Letter: Nettleton doesn’t need underground powerlines
To the Editor:
Property tax payers in Bonner Springs should attend the Nov. 5 council meeting, when the expenditure of $491,000 of their money will be considered.
Some 2,700 taxpayers foot the bill for the many projects dreamed up by the city. Taxpayers can go to the library on Nov. 3 and read the council packets before attending the Nov. 5 meeting. There must come a time, especially since the recession following Sept. 11, when taxpayers stand up and say, "We don't want anymore fancy projects that cost half-million dollars that aren't actually needed."
On Oct. 15, the city manager reported on a meeting with four KPL representatives. The cost of burying the lines underground on Nettleton was given at $263,000. In addition, an average of $2,000 for 50 homes - $100,000 would be needed. (There will be 60 property owners who have electric service from behind or from the side of their homes that will remain overhead, not buried regardless of what the council decides.) New steel poles will have to be installed for streetlights, costing $128,000. The total cost of getting 50 homes on Nettleton to have buried electrical lines would be $491,000. Divided by 2,700 property tax payers, and it means each property tax payer would have to pay $181 which is an oversimplification, since all taxpayers do not pay exactly the same amount of taxes. However, I am wondering, just how many taxpayers really have $181 to just throw away for beautifying 50 homes on Nettleton?
On Oct. 15, the city manager also presented an option where KPL agreed to leave electrical power overhead, reduce the number of poles and street crossings, place other utilities underground and upgrade street lights at no additional cost to our city or property tax payers.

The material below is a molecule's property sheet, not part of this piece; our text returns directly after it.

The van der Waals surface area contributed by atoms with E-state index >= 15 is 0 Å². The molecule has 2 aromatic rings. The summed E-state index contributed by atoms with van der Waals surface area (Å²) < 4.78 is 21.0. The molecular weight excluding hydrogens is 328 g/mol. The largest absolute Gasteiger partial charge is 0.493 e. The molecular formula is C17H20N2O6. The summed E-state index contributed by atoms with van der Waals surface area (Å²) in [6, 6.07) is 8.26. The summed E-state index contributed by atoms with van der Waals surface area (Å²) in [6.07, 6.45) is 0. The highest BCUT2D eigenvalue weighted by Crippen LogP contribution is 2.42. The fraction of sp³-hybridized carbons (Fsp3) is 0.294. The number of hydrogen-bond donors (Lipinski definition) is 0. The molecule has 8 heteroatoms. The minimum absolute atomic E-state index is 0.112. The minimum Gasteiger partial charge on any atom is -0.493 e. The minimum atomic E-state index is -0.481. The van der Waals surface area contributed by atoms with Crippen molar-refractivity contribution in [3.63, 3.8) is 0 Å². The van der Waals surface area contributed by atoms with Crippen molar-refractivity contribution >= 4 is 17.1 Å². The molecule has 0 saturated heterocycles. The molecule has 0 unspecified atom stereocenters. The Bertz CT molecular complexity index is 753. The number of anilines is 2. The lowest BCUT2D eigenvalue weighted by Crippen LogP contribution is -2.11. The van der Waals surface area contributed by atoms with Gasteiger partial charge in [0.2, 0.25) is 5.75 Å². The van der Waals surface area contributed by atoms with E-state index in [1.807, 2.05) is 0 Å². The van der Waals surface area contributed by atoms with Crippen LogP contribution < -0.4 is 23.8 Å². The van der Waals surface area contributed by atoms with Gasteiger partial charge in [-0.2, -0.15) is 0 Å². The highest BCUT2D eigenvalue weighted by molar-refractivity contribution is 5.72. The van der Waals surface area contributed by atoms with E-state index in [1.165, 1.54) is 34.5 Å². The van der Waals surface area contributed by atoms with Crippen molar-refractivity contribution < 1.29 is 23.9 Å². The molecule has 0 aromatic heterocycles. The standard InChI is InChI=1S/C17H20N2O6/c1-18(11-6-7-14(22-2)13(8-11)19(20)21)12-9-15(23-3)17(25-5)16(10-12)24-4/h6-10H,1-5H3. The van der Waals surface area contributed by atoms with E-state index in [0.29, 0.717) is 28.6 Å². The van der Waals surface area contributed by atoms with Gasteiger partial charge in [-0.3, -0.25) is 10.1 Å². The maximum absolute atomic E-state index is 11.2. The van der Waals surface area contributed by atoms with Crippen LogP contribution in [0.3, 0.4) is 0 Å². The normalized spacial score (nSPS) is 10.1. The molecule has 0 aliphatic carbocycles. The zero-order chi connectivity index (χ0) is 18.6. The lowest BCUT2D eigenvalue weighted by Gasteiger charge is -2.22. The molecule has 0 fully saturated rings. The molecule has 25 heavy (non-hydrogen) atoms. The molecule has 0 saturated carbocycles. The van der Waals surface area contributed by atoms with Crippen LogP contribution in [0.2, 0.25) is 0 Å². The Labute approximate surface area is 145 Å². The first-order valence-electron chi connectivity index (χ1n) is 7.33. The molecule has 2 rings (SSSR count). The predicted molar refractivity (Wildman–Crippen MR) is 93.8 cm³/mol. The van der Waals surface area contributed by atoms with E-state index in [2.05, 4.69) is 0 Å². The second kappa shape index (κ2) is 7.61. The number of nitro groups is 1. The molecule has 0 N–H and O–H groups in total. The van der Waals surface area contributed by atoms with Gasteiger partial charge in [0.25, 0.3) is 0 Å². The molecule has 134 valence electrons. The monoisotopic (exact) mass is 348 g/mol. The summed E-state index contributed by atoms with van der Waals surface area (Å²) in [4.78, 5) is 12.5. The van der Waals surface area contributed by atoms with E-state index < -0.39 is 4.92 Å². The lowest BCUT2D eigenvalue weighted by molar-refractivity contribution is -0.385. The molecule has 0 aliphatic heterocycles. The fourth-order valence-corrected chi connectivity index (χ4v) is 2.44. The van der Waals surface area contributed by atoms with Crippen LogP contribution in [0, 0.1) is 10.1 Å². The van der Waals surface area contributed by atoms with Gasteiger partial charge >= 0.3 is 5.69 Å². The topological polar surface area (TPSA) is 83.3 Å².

Nettleton is never going to look like a brand new Johnson County housing development. It was pointed out by KPL representatives that pedestal mounted electric transformer metal boxes will be required in the front yards of Nettleton homes. A wise Archie Sanders said, "After a pole weathers, it becomes almost unnoticeable, and I would rather have a pole in my front yard than one of those metal transformer boxes." Four councilmen wisely voted for this option, which would save the taxpayers of Bonner Springs $491,000.
At the same council meeting, a KPL representative was asked, "Why not put the power underground while the trench was dug to bury telephone and cable wires?" It was explained at that time that it involved a lot more than just a backhoe-dug trench with a telephone wire, a cable TV wire, and the power lines all thrown in together in one trench, which is what Bob Bradbury seemed to be suggesting. Contrary to his letter, Nettleton is not a brand new housing development, and only 50 of the homes will have their wires underground, according to the KPL representatives.
Just because the council spent $320,800 benefiting a large corporation, Wal-Mart, at a cost of $118 from each taxpayer, doesn't mean that we should encourage our council to dream up every possible project and just charge it to the taxpayers. I don't know who these taxpayers are who can afford to pay $118, or $181. This has to stop.
Incidentally, Scott Summers attends nearly every council session and I have found his reporting to be very accurate. He can't report every item that happens at a council meeting, but in this case his figures were accurate and not misleading. The option that Scott reported remains a possibility, KPL representatives made the offer, and Scott quoted the city manager's report exactly. We are fortunate to have a reporter who gives our City Council such good coverage. Let's thank Scott, and not criticize his reporting.